BUJUMBURA November 21st (ABP) – Burundi supports the “common African” position calling for, under the aegis of the African Union (AU), a “structural reform” of the United Nations (UN) for ‘Better global governance,’ said Isidore Ntirampeba, permanent secretary in Burundi Ministry of Foreign Affairs, in Bujumbura on Tuesday.
Mr. Ntirampeba was speaking at an information session organized by the Burundi Ministry of Foreign Affairs for the heads of diplomatic and consular missions and representatives of international organizations accredited in the Republic of Burundi.
To date, the United Nations Security Council (UNSC) has fifteen member countries, five of which are veto-active, namely China, the United States of America, France, the United Kingdom, and Russia.
Since the plenary session of the United Nations General Assembly in New York from 16 October 2002 do date, African countries have been demanding under the auspices of the AU, better representation in the UNSC on the basis of a global equity.
Indeed, those African countries justify that claim of course “by the size of their workforce” (54 out of 193 countries forming the list of UN member States); but also by the immensity of the challenges and issues related to peace and security on the African continent.
“So in relation to the Burundi government’s position on international issues, I would like to announce to you that with regard to the reform of the United Nations Security Council, seventy-two years after its inception, Burundi supports the African Common Position on the need to expand the Security Council to Africa,” he said.
To that end, Burundi aligns itself with the position of several African countries which, taking ownership of the AU’s claim, are calling for better global governance, “two seats for Africa in the category of permanent members” of the UNSC.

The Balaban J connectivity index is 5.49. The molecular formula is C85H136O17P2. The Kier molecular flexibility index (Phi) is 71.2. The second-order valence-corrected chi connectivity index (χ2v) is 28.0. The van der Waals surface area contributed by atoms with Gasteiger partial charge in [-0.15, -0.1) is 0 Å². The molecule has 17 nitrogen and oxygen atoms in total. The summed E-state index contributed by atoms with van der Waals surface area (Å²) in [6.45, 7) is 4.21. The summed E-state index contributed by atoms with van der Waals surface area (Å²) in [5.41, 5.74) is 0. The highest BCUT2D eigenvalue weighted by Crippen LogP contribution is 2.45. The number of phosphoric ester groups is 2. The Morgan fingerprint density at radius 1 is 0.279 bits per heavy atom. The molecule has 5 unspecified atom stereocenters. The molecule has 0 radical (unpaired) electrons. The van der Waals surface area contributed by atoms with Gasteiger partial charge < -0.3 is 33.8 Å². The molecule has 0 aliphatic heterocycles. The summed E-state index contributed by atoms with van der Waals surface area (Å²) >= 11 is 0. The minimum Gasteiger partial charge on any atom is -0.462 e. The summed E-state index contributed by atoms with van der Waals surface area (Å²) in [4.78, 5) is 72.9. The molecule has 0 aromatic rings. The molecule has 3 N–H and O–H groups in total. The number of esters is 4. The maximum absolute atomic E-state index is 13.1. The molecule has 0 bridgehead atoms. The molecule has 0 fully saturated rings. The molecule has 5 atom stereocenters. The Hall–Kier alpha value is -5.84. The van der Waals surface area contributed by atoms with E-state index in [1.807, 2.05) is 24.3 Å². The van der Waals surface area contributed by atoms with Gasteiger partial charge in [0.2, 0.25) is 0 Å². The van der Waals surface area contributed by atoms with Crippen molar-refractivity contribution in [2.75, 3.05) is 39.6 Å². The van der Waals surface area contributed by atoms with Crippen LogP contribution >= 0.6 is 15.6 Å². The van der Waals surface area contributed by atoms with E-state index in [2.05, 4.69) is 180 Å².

On peacekeeping and the fight against terrorism at the international level, Mr. Ntirampeba said Burundi supports “fully” the AU initiative calling for “silencing arms” in Africa by 2020.
On the political front, he said that Burundi reiterates its position in line with the UN Charter stipulating that all member States of that international organization are sovereign.
He continued to say that Burundi believes that the sovereignty of States is the pillar of a reasonable international system.
“Thus, I would like to remind some of our partners to follow suit of those who have always supported respect for the principles and values of the United Nations Charter in dealing with the situation prevailing in our country. I would like to thank them for their positive role in the process of building peace in Burundi,” he said.
Moreover, he said, the Burundi government reiterates its request to “withdraw Burundi from the agenda of the UN Security Council”; because, he explained, “no objective criterion justifies keeping Burundi on the agenda”.